Rachmaninoff fares best in uneven Jerusalem Symphony concert

By Dave Rosenbaum

Dmitry Yablonsky conducted the Jerusalem Symphony Orchestra at the Broward Center Thursday night.

Dmitry Yablonsky conducted the Jerusalem Symphony Orchestra at the Broward Center Thursday night.

The Jerusalem Symphony Orchestra came to the Broward Center Thursday night, with conductor Dmitry Yablonsky leading a program of well-worn 19th and 20th century Russian staples. Down to just three events this season in its Classical Series, the concert drew an audience that was less than half full. Scheduling the event the same night that the venerable Philadelphia Orchestra was making a rare South Florida appearance in Miami likely didn’t help at the box office.

For the first half of the program, those who decided to spend their evening elsewhere seemed wise, with sloppy ensemble playing that was more on the level of a third-tier orchestra.

The concert opened with the national anthems of the United States and Israel followed by a too-serious reading of Mikhail Glinka’s Ruslan and Ludmila Overture. A clarion trumpet solo introduced Tchaikovsy’s Polonaise from Eugene Onegin, but the rest of this short work was a letdown, the pace so stubborn that it was hard to envision a ballroom filled with festively dressed dancers.

At about fifteen minutes, Prokofiev’s Piano Concerto No. 1 is the shortest and most traditional of the five works he composed in the genre. Soloist Farhad Badalbeyli delivered a playful, energetic, somewhat jazzy performance, but the orchestra often got in the way of the Azerbaijani pianist’s virtuosity. Yablonsky was constantly struggling to keep the orchestra on the same page, their playing distracting from the soloist rather than partnering with him. As an encore, the pianist-composer offered The Ocean, his own showy solo piece, which concluded the first half on a positive note.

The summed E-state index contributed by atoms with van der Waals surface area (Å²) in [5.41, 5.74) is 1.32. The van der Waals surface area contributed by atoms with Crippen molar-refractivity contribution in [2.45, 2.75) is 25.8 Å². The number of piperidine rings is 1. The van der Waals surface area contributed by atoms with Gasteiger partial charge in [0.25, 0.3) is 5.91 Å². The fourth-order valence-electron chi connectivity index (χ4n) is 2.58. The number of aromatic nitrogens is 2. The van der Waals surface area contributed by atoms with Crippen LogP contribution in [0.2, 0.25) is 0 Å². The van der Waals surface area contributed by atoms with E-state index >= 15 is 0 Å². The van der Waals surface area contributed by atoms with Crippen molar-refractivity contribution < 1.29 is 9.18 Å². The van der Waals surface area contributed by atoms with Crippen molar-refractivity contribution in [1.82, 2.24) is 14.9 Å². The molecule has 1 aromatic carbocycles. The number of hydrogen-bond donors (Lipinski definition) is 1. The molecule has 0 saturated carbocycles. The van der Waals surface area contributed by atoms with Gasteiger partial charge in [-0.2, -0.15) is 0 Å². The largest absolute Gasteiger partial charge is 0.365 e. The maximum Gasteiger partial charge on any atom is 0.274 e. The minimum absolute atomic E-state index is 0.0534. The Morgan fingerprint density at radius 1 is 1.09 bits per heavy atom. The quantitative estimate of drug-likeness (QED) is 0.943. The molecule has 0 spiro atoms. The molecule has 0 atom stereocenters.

After the intermission came Rachmaninoff, and, as if by magic, the orchestra seemed transformed. Perhaps Rachmaninoff’s Symphony No. 2 is so bulletproof, a work of such melodic beauty that it can’t be ruined. But the notes still have to be played, and the Jerusalem Symphony’s lovely, restrained and, yes, cohesive, performance was surprising after such a desultory first half.

Even the Rachmaninoff got off to an unpromising start with the ensemble playing messy in the opening minutes. But the English horn solo early in the first movement signaled a turn for the better, and the brass gained in focus and power. The woodwinds, uniformly the orchestra’s strength all evening, were elegant, the lower strings deep and authoritative. The principal violin’s solos were remarkable for a folksiness that added pastoral elegance to Rachmaninoff’s lush, tightly woven tapestry.

Ultimately, the success of a performance of Rachmaninoff’s Second Symphony rests largely on the crowd-pleasing second and third movements. The former came across as beautiful without being too schmaltzy. The clarinet solo that opened the Adagio was lovely, light as air and blended beautifully with the ethereal upper strings. The final movement was appropriately rousing and energetic but well controlled by Yablonsky, who kept his forces under a tight grip.

Yablonsky loosened the reins for the second encore, an audience clap-along of Johann Strauss Sr.’s Radetzky March. The first encore was an arrangement of Naomi Shemer’s popular Israeli song, Jerusalem of Gold.

The Broward Center’s Classical Series concludes March 22 with pianist Emanuel Ax. browardcenter.org

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Sat Feb 27, 2016
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